Currently I am exploring potential better data management solutions including multiple drive RAID arrays. My overly cautious approach to preserving the original files results in a lot of storage needs.
    Occasionally a decent image ...
  • spraynprayspraynpray Posts: 6,085Moderator
    I import into LR which saves a copy onto an external hard drive. Edit in LR 95% of the time, export to plug-ins PS as necessary, re-import to LR. Only export to Flickr or whatever as a jpeg then delete the jpegs after I've posted. Cloud backup every 30 mins. Only format cards when I put them back into camera.
    Always learning.
  • CorrelliCorrelli Posts: 135Member
    Question for those of you who edit RAW files in LR... whether you do all editing in LR or send it out to a plug-in program and bring it back into LR: What do you do with that file after you're finished editing? Do you consistently export them out as JPG to a totally different folder or do you send it to the same folder where the initial .NEF file was imported to, or do you let it stay right there and just backup your catalogue? This is the part of my workflow which I haven't been consistent with and I know it'll bite me in the rear at some point. Thanks.
    I use Aperture but the workflow is similar as in LR. I import the raw files, edit them and only export them to JPEG as and if needed. Aperture lets you upload images directly to Flickr, so no need to export them to a separate folder.
  • sevencrossingsevencrossing Posts: 2,800Member
    edited February 2013
    Question for those of you who edit RAW files in LR... whether you do all editing in LR or send it out to a plug-in program and bring it back into LR: What do you do with that file after you're finished editing? Do you consistently export them out as JPG to a totally different folder....
    I export them as jpeg to a totally different folder, work stuff gets send to the client, personal stuff is often put on Facebook. jpegs tend to get deleted after about 3 months

    Post edited by sevencrossing on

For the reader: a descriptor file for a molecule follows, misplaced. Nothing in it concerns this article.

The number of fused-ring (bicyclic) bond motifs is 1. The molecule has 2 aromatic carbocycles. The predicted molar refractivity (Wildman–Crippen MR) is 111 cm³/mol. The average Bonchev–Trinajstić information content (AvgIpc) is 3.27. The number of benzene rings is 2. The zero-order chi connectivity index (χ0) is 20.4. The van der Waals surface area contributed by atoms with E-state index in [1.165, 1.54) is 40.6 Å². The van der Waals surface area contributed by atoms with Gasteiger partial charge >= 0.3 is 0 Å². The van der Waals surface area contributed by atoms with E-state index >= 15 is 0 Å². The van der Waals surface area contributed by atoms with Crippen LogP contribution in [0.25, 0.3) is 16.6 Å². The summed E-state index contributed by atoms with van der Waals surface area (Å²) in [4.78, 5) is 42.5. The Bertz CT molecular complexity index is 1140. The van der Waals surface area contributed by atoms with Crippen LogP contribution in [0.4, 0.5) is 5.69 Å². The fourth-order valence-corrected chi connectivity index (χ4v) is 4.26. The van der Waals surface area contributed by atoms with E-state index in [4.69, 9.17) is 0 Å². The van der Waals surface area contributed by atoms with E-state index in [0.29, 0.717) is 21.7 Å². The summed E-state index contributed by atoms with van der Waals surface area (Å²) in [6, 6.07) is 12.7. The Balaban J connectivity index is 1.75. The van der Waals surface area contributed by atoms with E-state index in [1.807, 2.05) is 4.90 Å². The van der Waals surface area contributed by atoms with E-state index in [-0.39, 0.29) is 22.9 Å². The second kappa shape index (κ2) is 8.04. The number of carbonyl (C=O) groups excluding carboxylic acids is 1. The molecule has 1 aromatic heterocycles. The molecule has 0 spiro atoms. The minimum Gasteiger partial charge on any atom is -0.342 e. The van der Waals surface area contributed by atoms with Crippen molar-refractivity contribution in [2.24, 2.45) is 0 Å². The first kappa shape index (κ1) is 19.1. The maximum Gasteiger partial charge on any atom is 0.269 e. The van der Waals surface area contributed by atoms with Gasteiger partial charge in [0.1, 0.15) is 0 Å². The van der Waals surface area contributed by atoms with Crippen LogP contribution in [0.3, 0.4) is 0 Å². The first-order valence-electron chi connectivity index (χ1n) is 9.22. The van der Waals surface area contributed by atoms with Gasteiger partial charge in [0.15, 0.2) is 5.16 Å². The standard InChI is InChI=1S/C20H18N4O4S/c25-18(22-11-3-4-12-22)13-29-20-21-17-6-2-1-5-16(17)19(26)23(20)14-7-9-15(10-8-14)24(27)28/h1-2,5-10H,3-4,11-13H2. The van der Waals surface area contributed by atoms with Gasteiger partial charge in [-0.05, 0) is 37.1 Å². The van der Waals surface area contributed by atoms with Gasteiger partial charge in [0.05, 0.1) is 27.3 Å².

• kyoshinikonkyoshinikon Posts: 410Member
    Import files via NikonTransfer (rename there) to an external. If I shoot film I process it by hand and scan it into the computer, then intergrate it into the same folder as the digital files from the shoot. When I care about the pictures I view in Bridge and star the ones I like then take them into photoshop and save PSD copies of the edits. If I dont Care.... Lightroom. After editing I duplicate the folder for backing up on another hard drive and a low rez backup for my portfolio...
    “To photograph is to hold one’s breath, when all faculties converge to capture fleeting reality. It’s at that precise moment that mastering an image becomes a great physical and intellectual joy.” - Bresson
  • dissentdissent Posts: 1,268Member
    I'm fairly ignorant of the best way to process in LR, so I'm just making it up as I go along. For the pics I choose to edit, I make a virtual copy and apply edits to that, crop etc. then export to jpg. For the time being, I'm just keeping the jpg's in a separate folder. Backup image files and catalog to alternate drives on a regular basis, via Synctoy.
    - Ian . . . [D7000, D7100; Nikon glass: 35 f1.8, 85 f1.8, 70-300 VR, 105 f2.8 VR, 12-24 f4; 16-85 VR, 300 f4D, 14E-II TC, SB-400, SB-700 . . . and still plenty of ignorance]
  • MsmotoMsmoto Posts: 5,396Moderator
    I believe in Lightroom, the actual image is never changed. LR keeps a long list of the changes applied and when one views in LR we see all this applied. The actual RAW image is not altered and can be seen in the left hand partition, if one simply clicks on the original.

    When exported as JPEG, of course, the JPEG is a result of all the changes applied and the original cannot be recovered from the JPEG.

    And in export I label my images so as to know what they are exactly.
    Msmoto, mod
  • Rx4PhotoRx4Photo Posts: 1,200Member